DOE Launches $122M Energy Innovation Hub to Focus on Solar Fuels: “Fuels from Sunlight”
28 December 2009
The US Department of Energy will invest up to $366 million to establish and operate three new Energy Innovation Hubs focused on accelerating research and development in three key energy areas, one of which is developing an effective solar energy to chemical fuel conversion system—i.e., “Fuels from Sunlight”. Each Hub, to be funded at up to $122 million over five years, will bring together a multidisciplinary team of researchers in an effort to speed research and shorten the path from scientific discovery to technological development and commercial deployment of highly promising energy-related technologies.
The objective of the Fuels from Sunlight Hub is to accelerate the development of a sustainable commercial process for the production of solar fuels, likely using mechanisms based on photosynthesis.
|“The ultimate transport solution would be solar fuels, made from using sunlight to split water and produce hydrogen, or to reduce atmospheric carbon dioxide and combine it with water to produce other clean solar fuels...The opportunities for bio-inspired fuels and for innovative routes to produce them are virtually limitless.”|
—BESAC report “New Science for a Secure and Sustainable Energy Future”
Basic research has already provided enormous advances in the understanding of the subtle and complex photochemistry associated with the natural photosynthetic system. Similar advances have occurred using inorganic photo-catalytic methods to split water or reduce carbon dioxide. However, the DOE notes, there is insufficient knowledge to design solar fuel generation systems with the required efficiency and sustainability for economic viability.
The Fuels from Sunlight Hub is tasked with developing a solar fuels system that can operate at an overall efficiency and produce fuel of sufficient energy content to enable transition from bench-top discovery to proof-of-concept prototyping. Critical issues for the Fuels from Sunlight Hub include:
Understanding and designing catalytic complexes or solids that generate chemical fuel from carbon dioxide and/or water. This research would necessarily be coordinated with complementary efforts to comprehend and design other essential elements required for the overall conversion of solar energy into chemical fuels. These include solar photon capture, energy transfer, charge separation and electron transport. A fundamental concern is the design and discovery of materials that will be cost-effective and sustainable in the future economy.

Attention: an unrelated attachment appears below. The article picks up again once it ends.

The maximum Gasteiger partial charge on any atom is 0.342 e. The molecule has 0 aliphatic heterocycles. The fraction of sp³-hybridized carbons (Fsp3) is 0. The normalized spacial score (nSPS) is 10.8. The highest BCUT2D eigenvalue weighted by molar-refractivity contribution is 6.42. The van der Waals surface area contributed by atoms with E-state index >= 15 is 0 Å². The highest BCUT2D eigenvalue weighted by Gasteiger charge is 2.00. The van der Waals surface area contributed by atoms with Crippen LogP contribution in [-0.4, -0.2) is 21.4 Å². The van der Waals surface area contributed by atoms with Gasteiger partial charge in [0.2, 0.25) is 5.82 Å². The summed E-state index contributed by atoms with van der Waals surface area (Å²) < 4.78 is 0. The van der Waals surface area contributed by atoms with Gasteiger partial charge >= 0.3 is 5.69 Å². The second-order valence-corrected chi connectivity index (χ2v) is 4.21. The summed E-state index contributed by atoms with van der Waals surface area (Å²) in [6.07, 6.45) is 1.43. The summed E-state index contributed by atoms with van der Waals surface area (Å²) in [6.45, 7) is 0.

Integration of all essential elements from light capture to fuel formation into an effective solar fuel generation system. This would require research and methodology that seek to understand complex issues of the system as an operating unit. Unlike natural photosynthesis, successful systems within the scope of this project should function efficiently at full solar flux; hence, the efficacy of system components should be evaluated in consideration of such a demanding environment.
Pragmatic evaluation of the solar fuel system under development. While a robust solar fuels industry does not presently exist for deployment of resulting technologies, the Hub should have the capacity to determine the practicality of a solar fuel system as a prototype and as a potential product in the marketplace.
The other two Energy Innovation Hubs will focus on improving energy-efficient building systems design; and computer modeling and simulation for the development of advanced nuclear reactors.
The Energy Innovation Hubs are an element in a broad-based clean energy research strategy by DOE that includes three new initiatives designed to complement each other:
The Energy Frontier Research Centers launched by the Department’s Office of Science to support multi-year, multi-investigator scientific collaborations focused on overcoming hurdles in basic science that block transformational discoveries.
The recently-formed Advanced Research Projects Agency-Energy (ARPA-E), which uses a highly entrepreneurial funding model to explore high-risk, high-reward potentially transformative technologies that are too risky for industry to fund.
Energy Innovation Hubs, will establish larger, highly integrated teams ideally working under one roof, conducting high-risk, high-reward research and working to solve priority technology challenges that span work from basic research to engineering development to commercialization readiness.
The Department will provide $22 million in the first year for the establishment of each Hub and up to $25 million per year for the following four years to support the operations of each Hub—for a total award of up to $122 million per Hub.
A Funding Opportunity Announcement (FOA) inviting proposals for the Fuels from Sunlight Energy Innovation Hub has been issued (DE-FOA-0000214). The deadline for proposals for the Fuels from Sunlight Energy Innovation Hub is March 29, 2010. Funding opportunity announcements for the other two Energy Innovation Hubs are expected to be issued early next year. The Energy Efficient Building Systems Design Hub will also be the central component of a regional innovation cluster funding opportunity which will include coordinated grant opportunities from other agencies.
Universities, national laboratories, nonprofit organizations, and private firms are eligible to compete for an award to establish and operate a Hub and are encouraged to form partnerships. Awards, based on evaluation by scientific peer review, will be announced next summer. The Hubs are expected to begin work in 2010 and will be fully operational by 2011.